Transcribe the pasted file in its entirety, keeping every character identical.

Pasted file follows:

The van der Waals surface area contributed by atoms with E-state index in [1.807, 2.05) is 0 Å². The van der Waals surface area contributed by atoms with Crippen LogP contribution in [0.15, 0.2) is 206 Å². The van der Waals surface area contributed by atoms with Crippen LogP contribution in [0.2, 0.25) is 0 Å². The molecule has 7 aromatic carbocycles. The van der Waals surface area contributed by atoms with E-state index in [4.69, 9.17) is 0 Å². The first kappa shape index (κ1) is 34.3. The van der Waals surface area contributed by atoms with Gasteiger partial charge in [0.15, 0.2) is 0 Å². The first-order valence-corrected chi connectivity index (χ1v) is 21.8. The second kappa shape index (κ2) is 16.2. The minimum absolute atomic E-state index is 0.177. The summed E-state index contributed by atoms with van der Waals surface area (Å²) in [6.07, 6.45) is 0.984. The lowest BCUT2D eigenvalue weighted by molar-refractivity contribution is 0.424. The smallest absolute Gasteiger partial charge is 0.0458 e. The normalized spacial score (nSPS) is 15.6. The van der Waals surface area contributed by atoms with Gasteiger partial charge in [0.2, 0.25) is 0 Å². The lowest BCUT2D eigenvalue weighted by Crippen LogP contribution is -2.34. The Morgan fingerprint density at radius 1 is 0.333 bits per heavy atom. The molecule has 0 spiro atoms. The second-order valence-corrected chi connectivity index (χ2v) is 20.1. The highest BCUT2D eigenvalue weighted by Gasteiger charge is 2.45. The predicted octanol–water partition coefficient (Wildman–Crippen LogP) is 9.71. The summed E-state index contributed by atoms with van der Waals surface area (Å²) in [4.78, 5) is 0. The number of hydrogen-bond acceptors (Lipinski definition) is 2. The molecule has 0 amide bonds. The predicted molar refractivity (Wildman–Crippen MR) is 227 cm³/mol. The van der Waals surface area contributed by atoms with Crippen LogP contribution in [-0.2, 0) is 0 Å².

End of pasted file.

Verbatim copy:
The van der Waals surface area contributed by atoms with E-state index in [1.807, 2.05) is 0 Å². The van der Waals surface area contributed by atoms with Crippen LogP contribution in [0.15, 0.2) is 206 Å². The van der Waals surface area contributed by atoms with Crippen LogP contribution in [0.2, 0.25) is 0 Å². The molecule has 7 aromatic carbocycles. The van der Waals surface area contributed by atoms with E-state index in [4.69, 9.17) is 0 Å². The first kappa shape index (κ1) is 34.3. The van der Waals surface area contributed by atoms with Gasteiger partial charge in [0.15, 0.2) is 0 Å². The first-order valence-corrected chi connectivity index (χ1v) is 21.8. The second kappa shape index (κ2) is 16.2. The minimum absolute atomic E-state index is 0.177. The summed E-state index contributed by atoms with van der Waals surface area (Å²) in [6.07, 6.45) is 0.984. The lowest BCUT2D eigenvalue weighted by molar-refractivity contribution is 0.424. The smallest absolute Gasteiger partial charge is 0.0458 e. The normalized spacial score (nSPS) is 15.6. The van der Waals surface area contributed by atoms with Gasteiger partial charge in [0.2, 0.25) is 0 Å². The lowest BCUT2D eigenvalue weighted by Crippen LogP contribution is -2.34. The Morgan fingerprint density at radius 1 is 0.333 bits per heavy atom. The molecule has 0 spiro atoms. The second-order valence-corrected chi connectivity index (χ2v) is 20.1. The highest BCUT2D eigenvalue weighted by Gasteiger charge is 2.45. The predicted octanol–water partition coefficient (Wildman–Crippen LogP) is 9.71. The summed E-state index contributed by atoms with van der Waals surface area (Å²) in [4.78, 5) is 0. The number of hydrogen-bond acceptors (Lipinski definition) is 2. The molecule has 0 amide bonds. The predicted molar refractivity (Wildman–Crippen MR) is 227 cm³/mol. The van der Waals surface area contributed by atoms with Crippen LogP contribution in [-0.2, 0) is 0 Å².